Let’s take a quick look at shepherds.   A shepherd has several tasks he has to perform as he cares for the sheep.  They guide the sheep from one field to another.  They watch over them, making sure they don’t wander off or get into danger.  The shepherd protects the sheep from any predatory animals.  He also will give medical treatment, restoring them to health when ill or injured.  And lastly, the shepherd will naturally feed his flock.  As our Good Shepherd, we can see and testify that Jesus does each of these for His children, the sheep of His flock.

In closing, as we sing the Christmas carols that speak of the town of Bethlehem, as we look at the manger scenes that remind us of where Jesus was born, let’s remember this special prophecy, spoken many hundreds of years before Jesus, and know that God can, and will, work everything out according to His good purposes.

Friday, December 17, 2021

A True Child Of Abraham

 Luke 3:7-18

“Do you know who my father is?  Do you know who my family is?”  We might hear someone say this, expecting that their family name will get them some influence or power they wish, believing that mentioning the name of their father will keep someone from picking a fight, or clashing with them.  They might also hope that stating their family name or connections might get them a better position, better table and service, or move them to the head of the line.  We see this sometimes in spiritual circles, as well.  “My grandfather built this church, so the pastor and board better do what I say!”  They may think that because their father or other relative was a pastor or a missionary, they should have special privileges, even with God.  This thinking is nothing new.  People around the time of John the Baptist were talking like that, and he had something to say about it.  Let’s look into our Scripture today from the Gospel of Luke.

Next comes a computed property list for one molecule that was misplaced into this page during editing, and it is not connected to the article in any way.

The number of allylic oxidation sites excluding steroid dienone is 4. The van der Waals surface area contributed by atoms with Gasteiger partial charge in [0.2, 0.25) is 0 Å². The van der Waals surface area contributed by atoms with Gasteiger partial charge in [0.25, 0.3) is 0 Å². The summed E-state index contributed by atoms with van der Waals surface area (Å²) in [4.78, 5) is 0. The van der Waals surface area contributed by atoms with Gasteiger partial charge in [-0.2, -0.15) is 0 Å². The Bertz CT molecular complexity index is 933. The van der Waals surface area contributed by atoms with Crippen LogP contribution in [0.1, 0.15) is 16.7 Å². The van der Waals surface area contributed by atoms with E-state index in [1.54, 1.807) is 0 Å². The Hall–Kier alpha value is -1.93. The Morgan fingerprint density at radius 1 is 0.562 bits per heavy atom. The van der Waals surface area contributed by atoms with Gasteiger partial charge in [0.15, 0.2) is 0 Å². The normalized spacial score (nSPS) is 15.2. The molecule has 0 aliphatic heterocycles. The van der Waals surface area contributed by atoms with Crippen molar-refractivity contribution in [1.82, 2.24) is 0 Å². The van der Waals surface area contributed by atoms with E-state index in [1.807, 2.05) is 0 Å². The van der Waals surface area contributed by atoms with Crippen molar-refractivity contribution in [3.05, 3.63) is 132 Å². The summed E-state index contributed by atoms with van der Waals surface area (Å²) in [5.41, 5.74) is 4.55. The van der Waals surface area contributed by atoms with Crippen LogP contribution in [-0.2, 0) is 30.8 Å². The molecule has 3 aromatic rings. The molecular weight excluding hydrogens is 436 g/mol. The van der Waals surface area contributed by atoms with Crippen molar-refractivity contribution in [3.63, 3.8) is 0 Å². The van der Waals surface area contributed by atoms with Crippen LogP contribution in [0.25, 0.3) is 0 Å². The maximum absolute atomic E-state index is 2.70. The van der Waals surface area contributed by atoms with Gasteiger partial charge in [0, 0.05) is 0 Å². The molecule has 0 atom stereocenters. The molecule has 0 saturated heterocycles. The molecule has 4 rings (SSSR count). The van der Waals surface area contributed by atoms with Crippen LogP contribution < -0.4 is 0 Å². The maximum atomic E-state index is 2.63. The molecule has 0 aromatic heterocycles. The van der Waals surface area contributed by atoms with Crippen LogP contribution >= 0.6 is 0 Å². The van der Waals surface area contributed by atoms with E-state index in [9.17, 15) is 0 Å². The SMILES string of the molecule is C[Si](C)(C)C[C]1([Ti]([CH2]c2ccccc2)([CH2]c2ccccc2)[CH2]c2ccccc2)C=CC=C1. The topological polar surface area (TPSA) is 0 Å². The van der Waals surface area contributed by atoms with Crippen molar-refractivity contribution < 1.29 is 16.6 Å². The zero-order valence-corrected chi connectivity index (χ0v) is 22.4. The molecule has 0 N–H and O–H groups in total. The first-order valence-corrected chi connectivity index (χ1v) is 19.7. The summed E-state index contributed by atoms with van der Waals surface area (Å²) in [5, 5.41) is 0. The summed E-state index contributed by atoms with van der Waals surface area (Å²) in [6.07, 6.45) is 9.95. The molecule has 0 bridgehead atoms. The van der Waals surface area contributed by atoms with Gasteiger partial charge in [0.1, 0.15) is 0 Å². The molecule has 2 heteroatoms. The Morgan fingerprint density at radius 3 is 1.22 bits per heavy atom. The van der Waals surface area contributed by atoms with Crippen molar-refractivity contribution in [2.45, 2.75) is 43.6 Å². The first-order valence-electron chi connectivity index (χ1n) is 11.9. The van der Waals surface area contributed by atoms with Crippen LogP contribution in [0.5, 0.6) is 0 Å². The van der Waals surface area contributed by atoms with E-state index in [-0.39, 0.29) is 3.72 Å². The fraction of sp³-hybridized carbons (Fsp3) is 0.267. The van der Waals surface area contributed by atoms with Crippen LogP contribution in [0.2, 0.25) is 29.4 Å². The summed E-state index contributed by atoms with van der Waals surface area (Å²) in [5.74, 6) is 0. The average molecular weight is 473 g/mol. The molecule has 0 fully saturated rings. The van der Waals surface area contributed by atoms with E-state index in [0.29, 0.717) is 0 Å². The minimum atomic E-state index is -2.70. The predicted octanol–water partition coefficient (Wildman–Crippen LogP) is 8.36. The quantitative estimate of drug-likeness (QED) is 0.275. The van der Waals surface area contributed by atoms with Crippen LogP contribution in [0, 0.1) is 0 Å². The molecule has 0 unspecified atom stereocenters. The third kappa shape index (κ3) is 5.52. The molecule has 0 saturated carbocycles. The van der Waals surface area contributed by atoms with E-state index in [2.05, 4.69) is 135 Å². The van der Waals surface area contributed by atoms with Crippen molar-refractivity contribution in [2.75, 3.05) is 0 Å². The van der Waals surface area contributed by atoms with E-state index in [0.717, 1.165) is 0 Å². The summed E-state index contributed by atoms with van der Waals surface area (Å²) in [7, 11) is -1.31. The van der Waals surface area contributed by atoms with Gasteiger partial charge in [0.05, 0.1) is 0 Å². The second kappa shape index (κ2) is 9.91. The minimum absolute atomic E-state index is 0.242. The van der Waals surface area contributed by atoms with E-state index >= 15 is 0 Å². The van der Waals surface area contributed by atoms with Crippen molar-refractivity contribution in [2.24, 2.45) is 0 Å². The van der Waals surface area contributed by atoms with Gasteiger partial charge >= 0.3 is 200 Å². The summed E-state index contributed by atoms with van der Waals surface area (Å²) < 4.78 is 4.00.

As John the Baptist began his ministry as the forerunner to the coming Messiah, he preached a message of repentance, calling upon people to turn from their sins and follow the Lord God.  Though John had a significant following among many people, a large number of the Pharisees and other Jewish religious leaders who heard him preach felt they did not need to make any changes in their lives, that they needed no repentance because they were descendants from Abraham (vs. 7-8).  They felt that their bloodline gave them all the influence and standing they needed with God, and their behavior didn’t matter.

However, as John the Baptist heard this from many of the Pharisees, he challenged that thinking in his preaching.  As he told his audience, God values true repentance above ritual.  Just going through the religious rituals of the faith, but not having a changed heart, was not enough.  Just saying that Abraham was their father was not going to impress God.  Abraham’s true children are not merely physical descendants, but those who follow his faith, believing God’s Word the way he did.  Later the Apostle Paul preached this message as he brought the Gospel to the Gentiles.  He showed that God did not regard one’s blood-line as making one a true descendant of Abraham.  Instead it was having the saving faith that Abraham had that made one his true descendant (Galatians 3:6-14).  To trust one’s physical ancestry is to shift the focus of faith away from God.